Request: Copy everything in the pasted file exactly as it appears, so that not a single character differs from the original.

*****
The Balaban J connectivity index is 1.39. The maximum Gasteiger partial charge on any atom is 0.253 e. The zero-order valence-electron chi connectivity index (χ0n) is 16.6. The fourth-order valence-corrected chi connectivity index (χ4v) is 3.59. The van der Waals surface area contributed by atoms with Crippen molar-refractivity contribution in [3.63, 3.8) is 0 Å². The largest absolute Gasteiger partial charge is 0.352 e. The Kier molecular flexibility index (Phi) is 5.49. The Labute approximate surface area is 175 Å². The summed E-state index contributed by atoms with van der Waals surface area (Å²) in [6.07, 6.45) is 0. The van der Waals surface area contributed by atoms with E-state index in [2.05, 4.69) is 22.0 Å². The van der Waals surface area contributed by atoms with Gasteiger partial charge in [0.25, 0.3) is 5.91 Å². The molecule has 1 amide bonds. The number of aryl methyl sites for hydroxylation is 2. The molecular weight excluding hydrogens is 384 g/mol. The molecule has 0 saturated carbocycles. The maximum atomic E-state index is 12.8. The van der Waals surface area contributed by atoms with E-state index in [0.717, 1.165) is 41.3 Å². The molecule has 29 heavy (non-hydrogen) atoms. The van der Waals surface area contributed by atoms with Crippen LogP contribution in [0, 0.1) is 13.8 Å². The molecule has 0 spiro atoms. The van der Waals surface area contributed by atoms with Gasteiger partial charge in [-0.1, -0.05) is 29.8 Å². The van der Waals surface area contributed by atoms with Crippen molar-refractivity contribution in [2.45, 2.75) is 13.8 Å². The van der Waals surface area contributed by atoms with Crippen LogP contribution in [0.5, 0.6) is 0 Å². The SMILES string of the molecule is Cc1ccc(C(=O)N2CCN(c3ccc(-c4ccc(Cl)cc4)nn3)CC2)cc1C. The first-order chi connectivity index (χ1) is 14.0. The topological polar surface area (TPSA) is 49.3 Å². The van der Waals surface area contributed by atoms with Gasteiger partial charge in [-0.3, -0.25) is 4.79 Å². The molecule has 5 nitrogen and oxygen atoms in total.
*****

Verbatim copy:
The Balaban J connectivity index is 1.39. The maximum Gasteiger partial charge on any atom is 0.253 e. The zero-order valence-electron chi connectivity index (χ0n) is 16.6. The fourth-order valence-corrected chi connectivity index (χ4v) is 3.59. The van der Waals surface area contributed by atoms with Crippen molar-refractivity contribution in [3.63, 3.8) is 0 Å². The largest absolute Gasteiger partial charge is 0.352 e. The Kier molecular flexibility index (Phi) is 5.49. The Labute approximate surface area is 175 Å². The summed E-state index contributed by atoms with van der Waals surface area (Å²) in [6.07, 6.45) is 0. The van der Waals surface area contributed by atoms with E-state index in [2.05, 4.69) is 22.0 Å². The van der Waals surface area contributed by atoms with Gasteiger partial charge in [0.25, 0.3) is 5.91 Å². The molecule has 1 amide bonds. The number of aryl methyl sites for hydroxylation is 2. The molecular weight excluding hydrogens is 384 g/mol. The molecule has 0 saturated carbocycles. The maximum atomic E-state index is 12.8. The van der Waals surface area contributed by atoms with E-state index in [0.717, 1.165) is 41.3 Å². The molecule has 29 heavy (non-hydrogen) atoms. The van der Waals surface area contributed by atoms with Crippen LogP contribution in [0, 0.1) is 13.8 Å². The molecule has 0 spiro atoms. The van der Waals surface area contributed by atoms with Gasteiger partial charge in [-0.1, -0.05) is 29.8 Å². The van der Waals surface area contributed by atoms with Crippen molar-refractivity contribution in [2.45, 2.75) is 13.8 Å². The van der Waals surface area contributed by atoms with Crippen LogP contribution in [0.5, 0.6) is 0 Å². The SMILES string of the molecule is Cc1ccc(C(=O)N2CCN(c3ccc(-c4ccc(Cl)cc4)nn3)CC2)cc1C. The first-order chi connectivity index (χ1) is 14.0. The topological polar surface area (TPSA) is 49.3 Å². The van der Waals surface area contributed by atoms with Gasteiger partial charge in [-0.3, -0.25) is 4.79 Å². The molecule has 5 nitrogen and oxygen atoms in total.